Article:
That includes understanding the full spectrum of what you want to do in terms of chatbots, whether it’s general service or very specific areas of service, frequently asked questions, or support related questions. And where exactly do you want to deploy? Also, you need think a little bit long term before you make a tool selection: how do you really want to scale it across an entire functional area?

“The other issue we find is that most organizations don’t have the right data: the labeled data that allows machine learning,” Rao says. “But depending on how you structure it, the traditional, rule-based chatbot could be a good way in which you can start getting that information.”

Even if you’re building something simple, he adds, you can build it in a way that allows it to start learning. Having a human on call is one surprising way to implement that process.

It’s fairly standard practice to have a human ready to step in when a chatbot isn’t able to answer a question (or it should be). But over time, the chatbot can be accumulating data around what is happening when it transfers control to a human; what triggered the need to transfer, and how is the human customer service agent responding?

Essentially, the AI is eavesdropping on a human conversation and picking up the emotional cues.

That can help refine the data, and the machine can start learning and growing.

This is something Rao’s firm recently did for a financial services client, which was interested in using deep learning to analyze their calls with one question in mind: What makes a good call? Not only in terms of sales revenue, but also what makes a good call in terms of the satisfaction of the customer: how were they educated, or made to feel at ease.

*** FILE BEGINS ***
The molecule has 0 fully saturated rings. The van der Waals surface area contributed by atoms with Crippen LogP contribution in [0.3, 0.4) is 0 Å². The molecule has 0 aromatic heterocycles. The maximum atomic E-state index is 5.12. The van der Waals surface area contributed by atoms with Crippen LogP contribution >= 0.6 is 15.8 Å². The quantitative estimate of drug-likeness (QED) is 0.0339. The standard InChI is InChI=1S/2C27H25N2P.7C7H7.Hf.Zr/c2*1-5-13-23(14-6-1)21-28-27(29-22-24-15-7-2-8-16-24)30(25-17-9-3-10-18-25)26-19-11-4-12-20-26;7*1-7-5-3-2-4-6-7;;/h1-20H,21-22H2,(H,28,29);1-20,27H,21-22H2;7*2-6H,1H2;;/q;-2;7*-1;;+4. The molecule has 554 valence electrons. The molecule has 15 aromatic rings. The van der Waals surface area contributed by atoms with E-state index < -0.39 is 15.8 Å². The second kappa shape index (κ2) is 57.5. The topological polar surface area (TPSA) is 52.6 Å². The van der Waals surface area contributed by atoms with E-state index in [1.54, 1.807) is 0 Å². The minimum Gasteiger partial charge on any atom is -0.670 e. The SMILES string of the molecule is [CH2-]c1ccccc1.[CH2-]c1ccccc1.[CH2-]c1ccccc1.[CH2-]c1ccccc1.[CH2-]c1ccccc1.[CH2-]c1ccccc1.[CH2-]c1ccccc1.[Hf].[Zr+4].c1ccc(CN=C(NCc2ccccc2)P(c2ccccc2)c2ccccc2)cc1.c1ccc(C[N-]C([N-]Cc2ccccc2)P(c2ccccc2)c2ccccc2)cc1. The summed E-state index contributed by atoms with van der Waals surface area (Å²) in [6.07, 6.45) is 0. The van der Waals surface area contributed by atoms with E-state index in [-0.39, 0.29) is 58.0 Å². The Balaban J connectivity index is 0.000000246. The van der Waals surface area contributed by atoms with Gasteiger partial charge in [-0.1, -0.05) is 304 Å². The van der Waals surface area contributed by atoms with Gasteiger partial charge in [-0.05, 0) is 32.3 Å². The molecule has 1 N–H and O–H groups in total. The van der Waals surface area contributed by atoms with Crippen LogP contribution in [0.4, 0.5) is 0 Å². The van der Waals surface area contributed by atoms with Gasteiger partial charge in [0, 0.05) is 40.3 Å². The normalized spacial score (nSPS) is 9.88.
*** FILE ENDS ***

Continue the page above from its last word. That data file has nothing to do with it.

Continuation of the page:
“Now take that a step further where you can start embedding some of those aspects into the chatbot,” Rao says. “As it learns by just observing humans, it starts picking up some of the cues on how it can interact as best practice with humans.”

In time, we’ll see systems that can understand not just the natural language, but the actual conversation, Rao says. In other words, they’ll understand the context around why you’re asking certain questions.

“That’s not quite emotional yet — they’re not empathizing with you, but at least they understand you, and are giving you answers in a much larger context,” he explains. “They can start answering questions and start connecting the conversations over a broader context. I think that step is the intermediary step before the next stage: emotionally connecting with our customers.”


Don’t miss out!

Register here for free.


In this webinar, you’ll:

  • Learn how deep learning can help your customers get a “human” through chat
  • Cut through the hype around chatbots and learn what really matters
  • Understand privacy issues around AI and how it may impact your org’s security
  • Integrate a successful marketing campaign using chatbot interactions

Speakers:

  • Dr. Anand Rao, Global AI Lead for PwC Data & Analytics
  • Scott Horn, CMO, 24[7]
  • Stewart Rogers, Director of Marketing Technology, VentureBeat
  • Rachael Brownell, Moderator, VentureBeat